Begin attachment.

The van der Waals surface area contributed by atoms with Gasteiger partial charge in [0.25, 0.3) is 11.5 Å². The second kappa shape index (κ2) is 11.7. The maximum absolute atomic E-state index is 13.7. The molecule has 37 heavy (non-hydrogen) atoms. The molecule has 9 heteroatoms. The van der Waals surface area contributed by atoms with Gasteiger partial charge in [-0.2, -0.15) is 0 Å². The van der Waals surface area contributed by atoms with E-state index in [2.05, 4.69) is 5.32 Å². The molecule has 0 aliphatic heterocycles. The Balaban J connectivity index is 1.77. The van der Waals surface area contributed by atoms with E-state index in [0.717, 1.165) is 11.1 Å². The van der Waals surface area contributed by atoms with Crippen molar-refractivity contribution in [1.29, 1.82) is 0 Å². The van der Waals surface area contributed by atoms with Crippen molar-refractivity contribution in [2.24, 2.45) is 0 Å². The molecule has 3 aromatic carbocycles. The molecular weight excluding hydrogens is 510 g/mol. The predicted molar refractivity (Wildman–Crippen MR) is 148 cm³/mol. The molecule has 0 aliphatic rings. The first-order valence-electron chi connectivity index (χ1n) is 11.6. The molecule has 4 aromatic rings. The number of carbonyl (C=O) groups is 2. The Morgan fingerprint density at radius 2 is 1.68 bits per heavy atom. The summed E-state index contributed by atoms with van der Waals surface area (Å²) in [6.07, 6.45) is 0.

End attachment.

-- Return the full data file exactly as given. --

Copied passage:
The van der Waals surface area contributed by atoms with Gasteiger partial charge in [0.25, 0.3) is 11.5 Å². The second kappa shape index (κ2) is 11.7. The maximum absolute atomic E-state index is 13.7. The molecule has 37 heavy (non-hydrogen) atoms. The molecule has 9 heteroatoms. The van der Waals surface area contributed by atoms with Gasteiger partial charge in [-0.2, -0.15) is 0 Å². The van der Waals surface area contributed by atoms with E-state index in [2.05, 4.69) is 5.32 Å². The molecule has 0 aliphatic heterocycles. The Balaban J connectivity index is 1.77. The van der Waals surface area contributed by atoms with E-state index in [0.717, 1.165) is 11.1 Å². The van der Waals surface area contributed by atoms with Crippen molar-refractivity contribution in [1.29, 1.82) is 0 Å². The van der Waals surface area contributed by atoms with Crippen molar-refractivity contribution in [2.24, 2.45) is 0 Å². The molecule has 3 aromatic carbocycles. The molecular weight excluding hydrogens is 510 g/mol. The predicted molar refractivity (Wildman–Crippen MR) is 148 cm³/mol. The molecule has 0 aliphatic rings. The first-order valence-electron chi connectivity index (χ1n) is 11.6. The molecule has 4 aromatic rings. The number of carbonyl (C=O) groups is 2. The Morgan fingerprint density at radius 2 is 1.68 bits per heavy atom. The summed E-state index contributed by atoms with van der Waals surface area (Å²) in [6.07, 6.45) is 0.